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Thread: Palin Claims "Blood Libel"

  1. #1
    Havakasha is offline

    Palin Claims "Blood Libel"

    Palin accuses journalists Of 'Blood Libel,' Calls Loughner 'Apolitical' (VIDEO)
    Ryan J. Reilly | January 12, 2011, 7:50AM


    Four days after a gunman attempted to assassinate Rep. Gabrielle Giffords (D-AZ), former Alaska Gov. Sarah Palin responded to criticism over a map she posted before the election that featured gun sights over 20 targeted Democratic districts, including Giffords's.

    "Vigorous and spirited public debates during elections are among our most cherished traditions," Palin wrote in an early morning post on her Facebook account on Wednesday. "But, especially within hours of a tragedy unfolding, journalists and pundits should not manufacture a blood libel that serves only to incite the very hatred and violence they purport to condemn. That is reprehensible."

    [TPM SLIDESHOW: Across the Nation, Vigils Held for Rep. Gabrielle Giffords]

    "There are those who claim political rhetoric is to blame for the despicable act of this deranged, apparently apolitical criminal. And they claim political debate has somehow gotten more heated just recently," Palin wrote on Facebook. "But when was it less heated? Back in those 'calm days' when political figures literally settled their differences with dueling pistols?"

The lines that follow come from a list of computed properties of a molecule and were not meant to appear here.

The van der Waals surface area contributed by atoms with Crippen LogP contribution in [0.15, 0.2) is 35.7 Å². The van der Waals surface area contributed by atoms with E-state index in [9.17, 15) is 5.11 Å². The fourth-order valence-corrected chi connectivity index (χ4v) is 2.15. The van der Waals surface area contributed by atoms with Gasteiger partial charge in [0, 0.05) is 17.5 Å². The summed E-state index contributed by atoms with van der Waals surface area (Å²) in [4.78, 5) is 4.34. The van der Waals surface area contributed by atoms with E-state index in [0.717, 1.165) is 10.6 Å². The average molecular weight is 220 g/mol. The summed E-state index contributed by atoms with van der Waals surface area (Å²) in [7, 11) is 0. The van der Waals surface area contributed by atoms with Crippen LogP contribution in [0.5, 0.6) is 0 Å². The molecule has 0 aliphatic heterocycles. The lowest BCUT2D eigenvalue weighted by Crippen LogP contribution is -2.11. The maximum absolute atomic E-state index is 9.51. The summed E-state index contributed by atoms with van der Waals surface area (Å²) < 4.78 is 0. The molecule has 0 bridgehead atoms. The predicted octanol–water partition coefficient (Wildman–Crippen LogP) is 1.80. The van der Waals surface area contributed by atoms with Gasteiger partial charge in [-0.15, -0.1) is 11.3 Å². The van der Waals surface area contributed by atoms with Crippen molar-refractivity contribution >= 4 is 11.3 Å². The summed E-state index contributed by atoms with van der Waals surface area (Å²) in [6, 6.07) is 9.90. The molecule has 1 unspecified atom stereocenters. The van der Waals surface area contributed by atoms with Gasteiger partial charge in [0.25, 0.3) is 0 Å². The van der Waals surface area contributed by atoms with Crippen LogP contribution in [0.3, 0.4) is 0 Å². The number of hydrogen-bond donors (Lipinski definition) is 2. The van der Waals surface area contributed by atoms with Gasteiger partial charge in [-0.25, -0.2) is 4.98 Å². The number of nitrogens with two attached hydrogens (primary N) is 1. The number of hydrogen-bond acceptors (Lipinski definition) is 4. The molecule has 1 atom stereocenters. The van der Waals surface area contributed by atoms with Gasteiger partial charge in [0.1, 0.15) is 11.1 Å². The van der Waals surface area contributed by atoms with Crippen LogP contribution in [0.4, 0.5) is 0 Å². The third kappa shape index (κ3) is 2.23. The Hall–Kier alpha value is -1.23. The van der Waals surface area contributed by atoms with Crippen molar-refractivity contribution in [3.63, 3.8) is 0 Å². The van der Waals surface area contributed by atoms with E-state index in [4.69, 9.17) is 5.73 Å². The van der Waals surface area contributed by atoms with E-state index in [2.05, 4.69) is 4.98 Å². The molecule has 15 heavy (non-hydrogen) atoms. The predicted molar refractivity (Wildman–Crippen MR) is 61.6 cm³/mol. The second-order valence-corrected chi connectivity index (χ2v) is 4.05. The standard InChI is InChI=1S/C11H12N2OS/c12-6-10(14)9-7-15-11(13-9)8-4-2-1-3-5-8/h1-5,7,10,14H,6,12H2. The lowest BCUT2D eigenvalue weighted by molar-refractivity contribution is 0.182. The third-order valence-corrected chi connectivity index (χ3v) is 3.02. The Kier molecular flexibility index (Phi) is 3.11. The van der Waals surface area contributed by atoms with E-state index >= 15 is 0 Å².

Palin pointed out that Giffords read the First Amendment on the floor of the House last week. "But less than a week after Congresswoman Giffords reaffirmed our protected freedoms, another member of Congress announced that he would propose a law that would criminalize speech he found offensive," Palin wrote.

    "It is in the hour when our values are challenged that we must remain resolved to protect those values. Recall how the events of 9-11 challenged our values and we had to fight the tendency to trade our freedoms for perceived security. And so it is today."

  2. #2
    Havakasha is offline
    “Blood Libel”
    January 12, 2011 8:28 A.M.
    By Jonah Goldberg
    I should have said this a few days ago, when my friend Glenn Reynolds introduced the term to this debate. But I think that the use of this particular term in this context isn’t ideal. Historically, the term is almost invariably used to describe anti-Semitic myths about how Jews use blood — usually from children — in their rituals. I agree entirely with Glenn’s, and now Palin’s, larger point. But I’m not sure either of them intended to redefine the phrase, or that they should have.

  3. #3
    Havakasha is offline
    Sorry for repeat posting. Can someone take one of these down. Thanks

  4. #4
    Havakasha is offline
    Sarah Palin: Attacks on me after Giffords shooting are blood libel
    In new video released Wednesday, Palin says 'Acts of monstrous criminality stand on their own.'



    Former U.S. vice presidential candidate and governor of Alaska Sarah Palin hit back at critics Wednesday, comparing accusations against her in the wake of the shooting attack on Democratic Congresswoman Gabrielle Giffords to blood libel, a centuries-old claim that Jews use the blood of Christian children in religious rites.

    "Especially within hours of a tragedy unfolding, journalists and pundits should not manufacture a blood libel that serves only to incite the very hatred and violence that they purport to condemn," Palin said in a video statement posted online Wednesday.